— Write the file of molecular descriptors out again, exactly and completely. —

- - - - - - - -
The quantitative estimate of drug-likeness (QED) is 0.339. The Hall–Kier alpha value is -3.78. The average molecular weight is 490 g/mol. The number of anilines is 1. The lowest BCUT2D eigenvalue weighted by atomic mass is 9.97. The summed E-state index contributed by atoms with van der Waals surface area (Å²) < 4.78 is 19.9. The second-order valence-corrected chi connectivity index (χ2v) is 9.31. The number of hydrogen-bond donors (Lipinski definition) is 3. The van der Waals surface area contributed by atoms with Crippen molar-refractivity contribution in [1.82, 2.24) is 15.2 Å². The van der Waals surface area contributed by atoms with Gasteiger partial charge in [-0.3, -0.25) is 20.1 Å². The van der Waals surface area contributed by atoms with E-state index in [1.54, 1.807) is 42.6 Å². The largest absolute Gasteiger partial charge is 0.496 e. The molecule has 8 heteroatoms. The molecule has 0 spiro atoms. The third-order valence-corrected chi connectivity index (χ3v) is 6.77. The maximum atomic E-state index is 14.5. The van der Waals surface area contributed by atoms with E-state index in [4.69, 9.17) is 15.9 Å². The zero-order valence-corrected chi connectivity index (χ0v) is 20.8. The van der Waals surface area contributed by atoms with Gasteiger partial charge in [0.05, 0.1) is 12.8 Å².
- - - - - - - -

The quantitative estimate of drug-likeness (QED) is 0.339. The Hall–Kier alpha value is -3.78. The average molecular weight is 490 g/mol. The number of anilines is 1. The lowest BCUT2D eigenvalue weighted by atomic mass is 9.97. The summed E-state index contributed by atoms with van der Waals surface area (Å²) < 4.78 is 19.9. The second-order valence-corrected chi connectivity index (χ2v) is 9.31. The number of hydrogen-bond donors (Lipinski definition) is 3. The van der Waals surface area contributed by atoms with Crippen molar-refractivity contribution in [1.82, 2.24) is 15.2 Å². The van der Waals surface area contributed by atoms with Gasteiger partial charge in [-0.3, -0.25) is 20.1 Å². The van der Waals surface area contributed by atoms with E-state index in [1.54, 1.807) is 42.6 Å². The largest absolute Gasteiger partial charge is 0.496 e. The molecule has 8 heteroatoms. The molecule has 0 spiro atoms. The third-order valence-corrected chi connectivity index (χ3v) is 6.77. The maximum atomic E-state index is 14.5. The van der Waals surface area contributed by atoms with E-state index in [4.69, 9.17) is 15.9 Å². The zero-order valence-corrected chi connectivity index (χ0v) is 20.8. The van der Waals surface area contributed by atoms with Gasteiger partial charge in [0.05, 0.1) is 12.8 Å².